BREAKING: SCOTUS denies Peter Navarro's bid to stay out of prison pending appeal

This is the second time the Supreme Court has denied Navarro’s request to remain out of prison as he appeals his conviction on two contempt of Congress counts.

Hannah Nightingale Washington DC

On Monday, the Supreme Court denied former Trump White House advisor Peter Navarro’s bid to remain out of prison while he appeals his conviction. 

This is the second time the Supreme Court has denied Navarro’s request to remain out of prison as he appeals his conviction on two contempt of Congress counts. Chief Justice John Roberts, to whom the first emergency request went by default, in March said the court would not pause his sentence. 

According to The Hill, Navarro renewed his motion to Justice Neil Gorsuch, who referred the matter to the full court for a vote. The request was denied. 

Navarro was sentenced in January to four months in prison for not complying with a subpoena issued by the January 6 House Select Committee. He was convicted in the case in September, being found guilty of two counts of contempt of Congress.

Navarro’s team argued during the sentencing hearing that their client believed he could not comply with the committee’s subpoena due to executive privilege.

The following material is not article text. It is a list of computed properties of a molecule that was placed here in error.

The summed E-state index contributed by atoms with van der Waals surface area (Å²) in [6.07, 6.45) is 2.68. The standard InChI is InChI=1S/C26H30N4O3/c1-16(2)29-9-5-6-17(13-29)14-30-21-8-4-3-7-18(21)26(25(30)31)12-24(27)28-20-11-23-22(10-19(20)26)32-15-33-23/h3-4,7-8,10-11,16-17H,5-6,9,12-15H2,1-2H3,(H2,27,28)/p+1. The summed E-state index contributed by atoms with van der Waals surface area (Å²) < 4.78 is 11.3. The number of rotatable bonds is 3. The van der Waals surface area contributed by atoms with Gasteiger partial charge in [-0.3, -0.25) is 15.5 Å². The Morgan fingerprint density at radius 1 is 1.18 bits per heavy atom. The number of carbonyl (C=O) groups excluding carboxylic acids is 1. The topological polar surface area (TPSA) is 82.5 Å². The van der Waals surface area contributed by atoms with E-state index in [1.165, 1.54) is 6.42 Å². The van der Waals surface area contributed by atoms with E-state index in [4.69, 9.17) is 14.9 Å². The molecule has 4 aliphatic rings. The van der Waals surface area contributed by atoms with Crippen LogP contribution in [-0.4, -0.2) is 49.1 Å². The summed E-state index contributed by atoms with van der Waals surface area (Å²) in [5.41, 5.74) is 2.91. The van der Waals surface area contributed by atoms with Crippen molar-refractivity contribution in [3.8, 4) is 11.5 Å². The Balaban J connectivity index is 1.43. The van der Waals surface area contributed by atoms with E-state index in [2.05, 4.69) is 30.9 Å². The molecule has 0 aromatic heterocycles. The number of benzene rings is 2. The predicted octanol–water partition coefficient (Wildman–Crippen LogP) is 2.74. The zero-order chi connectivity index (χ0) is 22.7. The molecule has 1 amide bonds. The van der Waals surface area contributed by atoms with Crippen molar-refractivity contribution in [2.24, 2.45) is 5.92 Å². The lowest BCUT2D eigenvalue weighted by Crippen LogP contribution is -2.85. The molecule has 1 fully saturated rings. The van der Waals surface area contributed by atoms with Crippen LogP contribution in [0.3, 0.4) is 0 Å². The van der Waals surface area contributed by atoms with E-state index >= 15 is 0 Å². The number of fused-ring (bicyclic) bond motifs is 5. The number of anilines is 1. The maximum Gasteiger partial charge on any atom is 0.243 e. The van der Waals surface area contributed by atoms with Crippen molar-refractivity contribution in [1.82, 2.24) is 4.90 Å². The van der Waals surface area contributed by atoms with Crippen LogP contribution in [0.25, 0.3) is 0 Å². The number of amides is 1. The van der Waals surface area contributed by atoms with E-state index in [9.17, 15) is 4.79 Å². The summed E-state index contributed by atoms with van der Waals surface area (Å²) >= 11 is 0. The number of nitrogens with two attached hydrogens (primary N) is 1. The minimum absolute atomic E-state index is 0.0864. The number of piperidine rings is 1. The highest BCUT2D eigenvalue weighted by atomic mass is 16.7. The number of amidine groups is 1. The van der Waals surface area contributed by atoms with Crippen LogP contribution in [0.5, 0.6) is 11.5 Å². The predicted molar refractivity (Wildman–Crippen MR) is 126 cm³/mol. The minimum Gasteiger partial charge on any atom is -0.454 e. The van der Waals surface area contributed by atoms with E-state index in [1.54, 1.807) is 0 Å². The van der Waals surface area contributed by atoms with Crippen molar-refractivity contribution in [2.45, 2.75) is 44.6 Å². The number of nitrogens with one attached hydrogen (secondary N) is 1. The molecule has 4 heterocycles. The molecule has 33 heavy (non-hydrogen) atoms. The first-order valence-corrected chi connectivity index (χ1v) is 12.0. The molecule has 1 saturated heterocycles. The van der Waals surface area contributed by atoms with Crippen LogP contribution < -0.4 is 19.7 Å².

"When I received that congressional subpoena…I had an honest belief that the privilege had been invoked," Navarro said to US District Judge Amit Mehta.

In Chief Justice Roberts’ March decision, he wrote, "This application concerns only the question whether the applicant, Peter Navarro, has met his burden to establish his entitlement to relief under the Bail Reform Act. The Court of Appeals disposed of the proceeding on the ground that Navarro 'forfeited' any argument in this release proceeding challenging the District Court’s conclusion that 'executive privilege was not invoked,' 'forfeited any challenge' to the conclusion that relief would not be required in any event because of the qualified nature of executive privilege, and 'forfeited any challenge' to the conclusion that apart from executive privilege, he was still obligated to appear before Congress and answer questions seeking information outside the scope of the asserted privilege. Order in No. 24–3006 (DC, Mar. 14, 2024). I see no basis to disagree with the determination that Navarro forfeited those arguments in the release proceeding, which is distinct from his pending appeal on the merits."

Navarro was ordered to report to a Miami prison on March 19.

This is a breaking story. Please refresh the page for updates. 

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